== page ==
Seven Days to Heaven

Near the end of every romantic comedy, the guy regrets the break-up that happened a few minutes prior, and then runs back to the girl. Love and Monsters is that same cliché – for 80+ minutes.

Love and Monsters is awesome for it.

Given a quiet release mid-pandemic, Love and Monsters centers on a human need to connect. By chance, this story fits to this moment, imagining a world besieged by mutant giant monsters, people clustered in small camps as to negate their risk, and Joel (Dylan O’Brien) stepping out to explore what’s left of this world. Joel’s only cause is to reunite with his pre-disaster girlfriend. Minus the visible creatures and played up for laughs, Love and Monsters nails 2020’s vibes.

Minus the visible creatures and played up for laughs, Love and Monsters nails 2020’s vibes

Joel’s perfect. Not unpredictable, even archetypal, but a terrified, geeky kid willing to risk everything to find himself as much as his girl. Appropriate sarcasm and comic morbidity lessen the terror, syncing the kooky critters to a masterful tonality. Wacky enough, but no so much so as to lose those dramatic, emotional moments.

There is a villain… eventually. Tiresome apocalyptic survival stories need lots of bad guys, typically. In Love and Monsters’ world though, almost everyone is kind. Joel is practically dead weight to his outpost, yet they support and care for him. Meeting two strangers on his travels, they instantly connect and help. Instead of cannibalistic, crazed survivalists, this story sees people differently: in times of shared grief, we will, ultimately, bond together for the betterment of each other. In this case, anguish and loss, then reconciliation. Again, 2020, but a hopeful future vision instead of cynicism.

Between those revelations, Love and Monsters pays homage to Ray Harryhausen, nature-run-amok horror flicks, and other genre quirks; it’s not a movie hiding from itself. Yet, Love and Monsters doesn’t stick to those cliches. Rather, there’s a reliance on theme and how empathy means protecting more than ourselves. A rocket launch blows up an asteroid to set this tale in motion, and Joel realizes at the end that more explosions will only cause greater suffering.

The “love” in the title references the central relationship – except it doesn’t in the end. The term carries broader implications, as if this entire movie were written by a ‘60s-era hippie preaching about love solving the world’s problems. Except here, it comes in the form of a sci-fi monster romantic action comedy. That’s creative.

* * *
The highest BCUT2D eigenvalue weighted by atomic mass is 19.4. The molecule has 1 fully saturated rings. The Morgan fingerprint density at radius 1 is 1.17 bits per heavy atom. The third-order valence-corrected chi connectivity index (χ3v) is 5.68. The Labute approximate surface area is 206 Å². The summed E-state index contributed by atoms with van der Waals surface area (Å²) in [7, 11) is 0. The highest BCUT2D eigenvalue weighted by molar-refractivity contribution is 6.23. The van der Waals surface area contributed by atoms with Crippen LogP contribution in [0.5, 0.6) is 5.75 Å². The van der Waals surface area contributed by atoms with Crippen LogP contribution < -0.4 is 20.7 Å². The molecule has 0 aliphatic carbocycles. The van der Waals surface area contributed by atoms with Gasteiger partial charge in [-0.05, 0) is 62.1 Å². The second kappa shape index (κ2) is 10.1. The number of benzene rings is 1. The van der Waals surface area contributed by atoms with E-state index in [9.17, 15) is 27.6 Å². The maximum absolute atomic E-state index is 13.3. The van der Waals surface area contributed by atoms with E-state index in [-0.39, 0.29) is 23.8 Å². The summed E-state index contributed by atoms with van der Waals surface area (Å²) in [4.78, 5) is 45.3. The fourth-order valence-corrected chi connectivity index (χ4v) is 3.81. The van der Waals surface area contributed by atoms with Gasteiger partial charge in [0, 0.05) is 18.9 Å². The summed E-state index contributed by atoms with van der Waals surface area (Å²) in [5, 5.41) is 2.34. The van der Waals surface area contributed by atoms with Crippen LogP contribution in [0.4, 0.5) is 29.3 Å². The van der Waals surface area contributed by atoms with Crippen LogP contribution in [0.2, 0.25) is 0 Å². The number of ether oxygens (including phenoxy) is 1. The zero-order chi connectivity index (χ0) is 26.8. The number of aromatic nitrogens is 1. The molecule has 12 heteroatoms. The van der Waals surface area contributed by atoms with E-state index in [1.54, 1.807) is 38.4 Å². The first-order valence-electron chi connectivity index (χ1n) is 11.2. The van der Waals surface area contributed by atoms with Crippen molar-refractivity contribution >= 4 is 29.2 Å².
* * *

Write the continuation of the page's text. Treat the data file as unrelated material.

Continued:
Once out into the wild, the 2K upscaled imagery begins flexing itself. Sunlight is a constant, pushing contrast to invigorate this disc. Great Dolby Vision work makes the most of things, doing well to produce range and high peak brightness. Black levels do okay for themselves too. Nothing memorable, but sufficient in depth and keen on avoiding crush.

Love and Monsters uses a lot of scenic views, almost all of them helped by digital effects. That’s where the resolution takes a little out of things, unable to define the complexity. A bit of muddiness aside, overall fidelity fares well, defined enough to keep steady texture flowing. Facial detail runs high. Monsters look great too, from a warty frog to later, a seaweed-covered crab.

Typically noise free, Paramount’s disc transfers things perfectly. A slight rise during flashbacks turns a bit noisy, but barely perceptible. Brighter colors challenge the compression, but it holds out. Saturated greenery is a constant given the post-apocalypse overgrowth. Spot on flesh tones play nicely with other primaries. Pleasing stuff.


DTS-HD 7.1, and while easily a stunner, Love and Monsters offers numerous chances for an Atmos/DTS:X track. Why one isn’t included is unknown, and a shame.

Powerful low-end brings bulk to the monster action. Growls and roars cause intense vibrations, room shaking in any action scene. Tight bass doesn’t skimp on range. Explosions do their thing, bringing the track additional power. Love and Monsters makes for a great reference point.

Equally sensational, surrounds and stereos pick up the smallest details. In training, Joel fires a crossbow, the ammo tracking between speakers, the impact dead on accurate. During creature brawls, their sliminess finds room in each channel as they wander. A tongue from a big frog runs front to back, left to right, even diagonally.


Nothing on the UHD. Pop in the Blu-ray, starting with six deleted scenes, combined for nearly 12-minutes total. A cast-focused EPK makes it past seven minutes, and includes some behind-the-scenes footage. Then, a look at Love and Monsters’ design takes up another seven minutes.

That’s it. All of it.

Love and Monsters
  • Video
  • Audio
  • Extras


Joel’s comic mishaps throughout Love and Monsters prove wildly entertaining, but it’s the central theme that makes this genre mashup work.

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The following six screen shots serve as samples for our subscription-exclusive set of 63 full resolution uncompressed 4K screen shots grabbed directly from the UHD:

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